“Everyone asks me when the US expansion is going to come to an end”, says Hodgson. Indeed, just before speaking to us, he had just come from a meeting on the topic. While he doesn’t think that an immediate recession is on the cards, he thinks that investors are right to be worried, especially because this current US expansion has been much longer than most cycles (which tend to be typically around 15 quarters). The 38 consecutive quarters of economic growth since 2009 make it “the second longest expansion since World War Two”, second only to the period between 1991 and 2001, which lasted 40 quarters.
“I’m not a trained economist”, he admits, so he isn’t able to make a definite forecast. However, Hodgson has learned which economists to pay attention to, and he notes that Goldman Sachs, who have the best reputation for predicting recessions, are now putting the chances of a downturn at around 20%, based on survey data. As a point of comparison, just before the downturns in 2000/1 and 2007/8 they were putting the chances of a recession at around 30-40%. So, its reasonably safe to conclude that, if a recession is not immediately around the corner, it is certainly not that far off, even if recent GDP data has been more encouraging.
However, even if the US and UK economies manage to avoid falling into a recession, central bank tinkering could end up slowing the economy down to a near standstill. In particular, Hodgson is also concerned about the direction of interest rates. While Bank of England governor Mark Carney is still an “unreliable boyfriend”, constantly changing his view on the outlook for the British economy, it is hard to dispute that rates are now “slowly and steadily rising”. This is bad new for consumers, who will see their mortgage payments increase, but it isn’t that great for companies either, who will see the cost of servicing their debt rise.
With markets “choppy” at the moment, Hodgson thinks that, “sensible asset allocation in this environment involves not taking on too much risk”. However, it would be a bad idea to ditch shares altogether. He notes that many hedge funds got burned, even to the extent of being forced to shut up shop, over the past few years when their bearishness panicked them into becoming too bearish. A few even made the mistake of going short and were eventually forced to cover their positions at a large loss when the market continued going up.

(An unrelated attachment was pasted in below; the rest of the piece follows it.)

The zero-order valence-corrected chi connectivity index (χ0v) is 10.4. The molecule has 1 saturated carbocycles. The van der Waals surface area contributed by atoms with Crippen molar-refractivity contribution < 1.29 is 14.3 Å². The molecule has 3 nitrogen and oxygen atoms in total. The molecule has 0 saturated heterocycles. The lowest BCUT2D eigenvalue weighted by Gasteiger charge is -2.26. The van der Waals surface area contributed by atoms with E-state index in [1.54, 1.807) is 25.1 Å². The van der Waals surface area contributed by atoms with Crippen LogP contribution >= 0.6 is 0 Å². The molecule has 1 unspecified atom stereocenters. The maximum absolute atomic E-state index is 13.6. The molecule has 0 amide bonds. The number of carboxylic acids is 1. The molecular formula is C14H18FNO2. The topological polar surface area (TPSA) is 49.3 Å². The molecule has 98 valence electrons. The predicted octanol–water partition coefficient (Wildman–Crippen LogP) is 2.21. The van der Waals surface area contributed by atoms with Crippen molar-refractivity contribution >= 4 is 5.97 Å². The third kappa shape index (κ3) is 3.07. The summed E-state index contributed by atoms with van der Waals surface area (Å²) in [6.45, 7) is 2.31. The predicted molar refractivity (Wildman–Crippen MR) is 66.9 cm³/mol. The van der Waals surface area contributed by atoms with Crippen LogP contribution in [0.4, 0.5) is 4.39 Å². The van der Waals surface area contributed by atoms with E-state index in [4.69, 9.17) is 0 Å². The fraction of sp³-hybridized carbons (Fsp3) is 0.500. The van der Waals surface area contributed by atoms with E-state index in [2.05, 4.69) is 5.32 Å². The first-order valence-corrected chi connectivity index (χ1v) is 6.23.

So, which sectors should you avoid? In a recessionary environment, you would normally avoid growth stocks and smaller companies, though there is a chance that they could end up going higher before the market turns. He also had mixed views on emerging markets. While some markets may seem attractive, they will suffer if the dollar goes higher and there is a further flight to quality. More generally, “it is time to batten down the hatches” and adopt a more defensive posture. The pessimistic investor might also want to consider buying some gold, though more as a diversifier, “since it doesn’t pay a dividend”.
It is important to note that some shares should still do well. Hodgson thinks that “investors have become overly nervous after the populist triumph in Italy’s March elections” with the result “there have been big outflows from Italian and European markets”. However, they overlook “that the fundamentals are good. This means that more adventurous investors should consider buying some European shares, to take advantage of the fact that they are expected to outperform over the next six to 12 months”. Hodgson also likes shares in global companies with good brands that will provide some security.